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Myocardial infarction (MI) is associated with oxidative stress, which may cause cardiac autonomic impairment. We tested the hypothesis that acute MI disrupts cardiac cholinergic signaling by impairing nitric oxide (NO)-cGMP modulation of acetylcholine (ACh) release and whether the restoration of this pathway following cardiac neuronal NO synthase (nNOS) gene transfer had any bearing on the neural phenotype. Guinea pigs underwent four ligature coronary artery surgery (n = 50) under general anesthesia to induce MI or sham surgery (n = 32). In a separate group, at the time of MI surgery, adenovirus encoding nNOS (n = 29) or enhanced green fluorescent protein (eGFP; n = 30) was injected directly into the right atria, where the postganglionic cholinergic neurons reside. In vitro-evoked right atrial [3H]ACh release, right atrial NOS activity, and cGMP levels were measured at 3 days. Post-MI 24% of guinea pigs died compared with 9% in the sham-operated group. Evoked right atrial [3H]ACh release was significantly (P < 0.05) decreased in the MI group as was NOS activity and cGMP levels. Tetrahydrobiopterin levels were not significantly different between the sham and MI groups. Infarct sizes between gene-transferred groups were not significantly different. The nNOS transduced group had significantly increased right atrial [3H]ACh release, right atrial NOS activity, cGMP levels, and decreased cAMP levels. Fourteen percent of the nNOS transduced animals died compared with 31% mortality in the MI + eGFP group at 3 days. In conclusion, cardiac nNOS gene transfer partially restores the defective NO-cGMP cholinergic pathway post-MI, which was associated with a trend of improved survival at 3 days.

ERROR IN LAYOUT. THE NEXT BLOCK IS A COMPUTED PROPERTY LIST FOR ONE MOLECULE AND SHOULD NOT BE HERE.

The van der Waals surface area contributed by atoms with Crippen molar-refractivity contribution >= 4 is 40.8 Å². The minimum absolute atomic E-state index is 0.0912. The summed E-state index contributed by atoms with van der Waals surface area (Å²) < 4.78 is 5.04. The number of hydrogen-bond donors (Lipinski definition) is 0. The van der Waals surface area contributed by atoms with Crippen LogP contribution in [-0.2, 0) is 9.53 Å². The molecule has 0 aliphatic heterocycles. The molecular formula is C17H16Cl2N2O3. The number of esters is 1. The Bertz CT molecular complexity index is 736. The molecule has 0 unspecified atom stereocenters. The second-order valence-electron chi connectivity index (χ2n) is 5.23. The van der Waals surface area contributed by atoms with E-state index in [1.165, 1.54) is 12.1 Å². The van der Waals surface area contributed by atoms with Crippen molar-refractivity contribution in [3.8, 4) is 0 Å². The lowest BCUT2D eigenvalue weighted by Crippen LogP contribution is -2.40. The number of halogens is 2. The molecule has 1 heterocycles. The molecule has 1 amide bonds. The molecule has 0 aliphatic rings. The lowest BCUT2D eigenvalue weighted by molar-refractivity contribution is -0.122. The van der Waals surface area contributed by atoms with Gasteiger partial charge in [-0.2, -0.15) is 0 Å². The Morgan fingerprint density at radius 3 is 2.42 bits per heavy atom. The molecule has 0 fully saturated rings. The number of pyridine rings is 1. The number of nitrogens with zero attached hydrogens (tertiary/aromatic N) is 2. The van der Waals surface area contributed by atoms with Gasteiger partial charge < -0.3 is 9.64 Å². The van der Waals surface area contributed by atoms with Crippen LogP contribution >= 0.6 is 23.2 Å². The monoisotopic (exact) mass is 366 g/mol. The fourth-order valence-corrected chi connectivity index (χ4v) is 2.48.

Original publication




Journal article


Am J Physiol Heart Circ Physiol

Publication Date





H990 - H998


Acetylcholine, Animals, Biopterin, Blotting, Western, Cyclic AMP, Cyclic GMP, Gene Transfer Techniques, Guinea Pigs, Heart, Immunohistochemistry, In Vitro Techniques, Myocardial Infarction, Nitric Oxide, Nitric Oxide Synthase Type I, Parasympathetic Nervous System, Phenotype, Signal Transduction